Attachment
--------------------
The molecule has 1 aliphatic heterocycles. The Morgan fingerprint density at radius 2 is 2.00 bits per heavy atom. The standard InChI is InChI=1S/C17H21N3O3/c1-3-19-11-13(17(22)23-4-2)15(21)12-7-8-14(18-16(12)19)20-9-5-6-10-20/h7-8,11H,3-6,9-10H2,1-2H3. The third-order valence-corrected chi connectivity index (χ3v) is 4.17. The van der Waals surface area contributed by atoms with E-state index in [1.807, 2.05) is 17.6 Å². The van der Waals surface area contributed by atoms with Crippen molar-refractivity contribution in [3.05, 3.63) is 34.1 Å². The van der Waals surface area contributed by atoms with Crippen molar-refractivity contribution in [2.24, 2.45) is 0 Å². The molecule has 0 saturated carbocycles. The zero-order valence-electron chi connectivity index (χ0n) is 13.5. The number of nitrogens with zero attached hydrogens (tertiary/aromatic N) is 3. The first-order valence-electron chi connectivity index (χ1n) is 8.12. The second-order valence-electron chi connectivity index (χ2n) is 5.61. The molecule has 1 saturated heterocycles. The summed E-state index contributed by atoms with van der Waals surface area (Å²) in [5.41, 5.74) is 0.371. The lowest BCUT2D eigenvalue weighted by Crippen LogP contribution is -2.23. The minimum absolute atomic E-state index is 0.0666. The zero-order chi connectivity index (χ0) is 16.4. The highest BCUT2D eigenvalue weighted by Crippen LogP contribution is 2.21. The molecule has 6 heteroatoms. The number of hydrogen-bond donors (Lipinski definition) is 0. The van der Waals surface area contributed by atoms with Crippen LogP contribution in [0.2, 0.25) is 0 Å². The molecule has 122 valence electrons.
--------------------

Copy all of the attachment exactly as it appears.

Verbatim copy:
The molecule has 1 aliphatic heterocycles. The Morgan fingerprint density at radius 2 is 2.00 bits per heavy atom. The standard InChI is InChI=1S/C17H21N3O3/c1-3-19-11-13(17(22)23-4-2)15(21)12-7-8-14(18-16(12)19)20-9-5-6-10-20/h7-8,11H,3-6,9-10H2,1-2H3. The third-order valence-corrected chi connectivity index (χ3v) is 4.17. The van der Waals surface area contributed by atoms with E-state index in [1.807, 2.05) is 17.6 Å². The van der Waals surface area contributed by atoms with Crippen molar-refractivity contribution in [3.05, 3.63) is 34.1 Å². The van der Waals surface area contributed by atoms with Crippen molar-refractivity contribution in [2.24, 2.45) is 0 Å². The molecule has 0 saturated carbocycles. The zero-order valence-electron chi connectivity index (χ0n) is 13.5. The number of nitrogens with zero attached hydrogens (tertiary/aromatic N) is 3. The first-order valence-electron chi connectivity index (χ1n) is 8.12. The second-order valence-electron chi connectivity index (χ2n) is 5.61. The molecule has 1 saturated heterocycles. The summed E-state index contributed by atoms with van der Waals surface area (Å²) in [5.41, 5.74) is 0.371. The lowest BCUT2D eigenvalue weighted by Crippen LogP contribution is -2.23. The minimum absolute atomic E-state index is 0.0666. The zero-order chi connectivity index (χ0) is 16.4. The highest BCUT2D eigenvalue weighted by Crippen LogP contribution is 2.21. The molecule has 6 heteroatoms. The number of hydrogen-bond donors (Lipinski definition) is 0. The van der Waals surface area contributed by atoms with Crippen LogP contribution in [0.2, 0.25) is 0 Å². The molecule has 122 valence electrons.